Senator Platt's emissary, Lemuel Ely Quigg, in a two hours' conversation in the tent at Montauk, asked some straight- from-the-shoulder questions. The answers he received were just as unequivocal. Mr. Quigg wanted a plain statement as to whether or not Roosevelt wanted the nomination. He wanted to know what Roosevelt's attitude would be toward the organization in the event of his election, whether or not he would "make war" on Mr. Platt and his friends, or whether he would confer with them and give fair consideration to their point of view as to party policy and public interest. In short, he wanted a frank definition of Roosevelt's attitude towards existing party conditions. He got precisely that. Here it is, in Roosevelt's own words:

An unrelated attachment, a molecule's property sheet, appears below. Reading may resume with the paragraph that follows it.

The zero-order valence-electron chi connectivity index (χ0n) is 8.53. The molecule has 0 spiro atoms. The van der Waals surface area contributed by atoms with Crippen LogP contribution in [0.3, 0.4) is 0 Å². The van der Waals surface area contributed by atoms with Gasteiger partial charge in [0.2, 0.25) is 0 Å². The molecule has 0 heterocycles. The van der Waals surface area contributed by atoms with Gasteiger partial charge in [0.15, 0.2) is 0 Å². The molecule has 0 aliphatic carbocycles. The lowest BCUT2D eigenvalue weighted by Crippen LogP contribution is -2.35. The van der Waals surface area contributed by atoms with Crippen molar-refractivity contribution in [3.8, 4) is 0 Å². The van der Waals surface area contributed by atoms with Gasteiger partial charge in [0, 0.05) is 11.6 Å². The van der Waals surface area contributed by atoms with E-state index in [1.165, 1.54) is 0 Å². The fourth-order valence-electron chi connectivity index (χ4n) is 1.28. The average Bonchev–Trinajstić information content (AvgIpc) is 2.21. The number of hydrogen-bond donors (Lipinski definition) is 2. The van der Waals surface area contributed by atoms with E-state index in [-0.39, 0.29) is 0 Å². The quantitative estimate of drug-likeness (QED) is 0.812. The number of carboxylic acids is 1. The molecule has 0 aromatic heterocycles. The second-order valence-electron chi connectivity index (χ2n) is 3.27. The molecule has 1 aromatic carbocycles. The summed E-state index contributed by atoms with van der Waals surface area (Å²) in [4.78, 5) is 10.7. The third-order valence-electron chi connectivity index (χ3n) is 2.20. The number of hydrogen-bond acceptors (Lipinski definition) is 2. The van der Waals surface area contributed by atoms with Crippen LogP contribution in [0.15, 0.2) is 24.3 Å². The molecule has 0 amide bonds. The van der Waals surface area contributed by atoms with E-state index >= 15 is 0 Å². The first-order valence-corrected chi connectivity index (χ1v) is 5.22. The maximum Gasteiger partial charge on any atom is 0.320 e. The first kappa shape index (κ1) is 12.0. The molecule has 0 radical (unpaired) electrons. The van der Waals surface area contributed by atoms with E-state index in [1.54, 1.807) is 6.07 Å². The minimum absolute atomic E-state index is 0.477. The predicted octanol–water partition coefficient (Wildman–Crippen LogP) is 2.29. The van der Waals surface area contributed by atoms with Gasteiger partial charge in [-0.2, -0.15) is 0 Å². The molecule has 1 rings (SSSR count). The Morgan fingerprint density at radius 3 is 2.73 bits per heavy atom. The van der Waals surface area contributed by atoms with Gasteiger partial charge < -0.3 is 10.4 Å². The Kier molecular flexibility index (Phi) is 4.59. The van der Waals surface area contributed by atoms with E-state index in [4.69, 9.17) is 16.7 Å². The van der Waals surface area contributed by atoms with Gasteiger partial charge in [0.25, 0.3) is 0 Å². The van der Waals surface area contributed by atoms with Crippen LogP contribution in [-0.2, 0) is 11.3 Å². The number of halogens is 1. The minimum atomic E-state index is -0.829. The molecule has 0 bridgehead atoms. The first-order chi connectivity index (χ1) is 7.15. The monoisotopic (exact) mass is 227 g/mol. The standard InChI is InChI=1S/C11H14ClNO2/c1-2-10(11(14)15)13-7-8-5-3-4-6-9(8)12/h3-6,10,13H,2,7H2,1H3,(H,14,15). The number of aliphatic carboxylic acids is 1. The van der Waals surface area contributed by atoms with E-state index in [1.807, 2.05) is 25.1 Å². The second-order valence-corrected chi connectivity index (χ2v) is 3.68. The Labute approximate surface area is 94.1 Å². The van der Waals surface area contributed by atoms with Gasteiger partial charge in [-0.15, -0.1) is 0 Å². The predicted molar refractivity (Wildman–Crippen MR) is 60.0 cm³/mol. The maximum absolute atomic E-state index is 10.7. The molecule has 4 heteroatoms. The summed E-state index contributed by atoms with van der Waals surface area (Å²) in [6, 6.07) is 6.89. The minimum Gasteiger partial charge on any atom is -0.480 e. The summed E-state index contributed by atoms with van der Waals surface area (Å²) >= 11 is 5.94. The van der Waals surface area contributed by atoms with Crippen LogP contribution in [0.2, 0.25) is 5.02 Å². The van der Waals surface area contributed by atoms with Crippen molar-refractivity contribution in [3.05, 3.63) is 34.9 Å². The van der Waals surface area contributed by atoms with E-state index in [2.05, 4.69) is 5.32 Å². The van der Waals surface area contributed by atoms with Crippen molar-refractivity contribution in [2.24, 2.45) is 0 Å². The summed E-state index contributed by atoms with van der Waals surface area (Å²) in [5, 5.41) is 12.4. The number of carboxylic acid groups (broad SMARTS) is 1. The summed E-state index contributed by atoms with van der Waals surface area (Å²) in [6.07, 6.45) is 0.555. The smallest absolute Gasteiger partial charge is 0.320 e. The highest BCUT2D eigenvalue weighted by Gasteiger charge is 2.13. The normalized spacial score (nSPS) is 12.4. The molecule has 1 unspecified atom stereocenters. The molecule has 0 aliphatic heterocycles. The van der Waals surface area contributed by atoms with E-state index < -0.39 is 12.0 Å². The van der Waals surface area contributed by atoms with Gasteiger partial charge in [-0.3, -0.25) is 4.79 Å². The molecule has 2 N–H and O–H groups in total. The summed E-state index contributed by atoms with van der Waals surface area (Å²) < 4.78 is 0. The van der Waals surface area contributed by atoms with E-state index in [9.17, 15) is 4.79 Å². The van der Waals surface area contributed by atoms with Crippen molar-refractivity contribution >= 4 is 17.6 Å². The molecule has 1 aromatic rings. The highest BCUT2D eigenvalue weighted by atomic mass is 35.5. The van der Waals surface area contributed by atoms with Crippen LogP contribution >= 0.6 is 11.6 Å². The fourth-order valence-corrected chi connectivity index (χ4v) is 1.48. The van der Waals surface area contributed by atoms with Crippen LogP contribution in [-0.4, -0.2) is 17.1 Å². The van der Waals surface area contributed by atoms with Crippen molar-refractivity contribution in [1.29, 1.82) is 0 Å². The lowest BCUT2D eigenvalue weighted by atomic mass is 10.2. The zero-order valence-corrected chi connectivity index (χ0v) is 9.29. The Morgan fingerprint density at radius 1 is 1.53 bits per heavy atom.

"I replied that I should like to be nominated, and if nominated would promise to throw myself into the campaign with all possible energy. I said that I should not make war on Mr. Platt or anybody else if war could be avoided; that what I wanted was to be Governor and not a faction leader; that I certainly would confer with the organization men, as with everybody else who seemed to me to have knowledge of and interest in public affairs, and that as to Mr. Platt and the organization leaders, I would do so in the sincere hope that there might always result harmony of opinion and purpose; but that while I would try to get on well with the organization, the organization must with equal sincerity strive to do what I regarded as essential for the public good; and that in every case, after full consideration of what everybody had to say who might possess real knowledge of the matter, I should have to act finally as my own judgment and conscience dictated and administer the State government as I thought it ought to be administered . . . . I told him to tell the Senator that while I would talk freely with him, and had no intention of becoming a factional leader with a personal organization, yet I must have direct personal relations with everybody, and get their views at first hand whenever I so desired, because I could not have one man speaking for all.*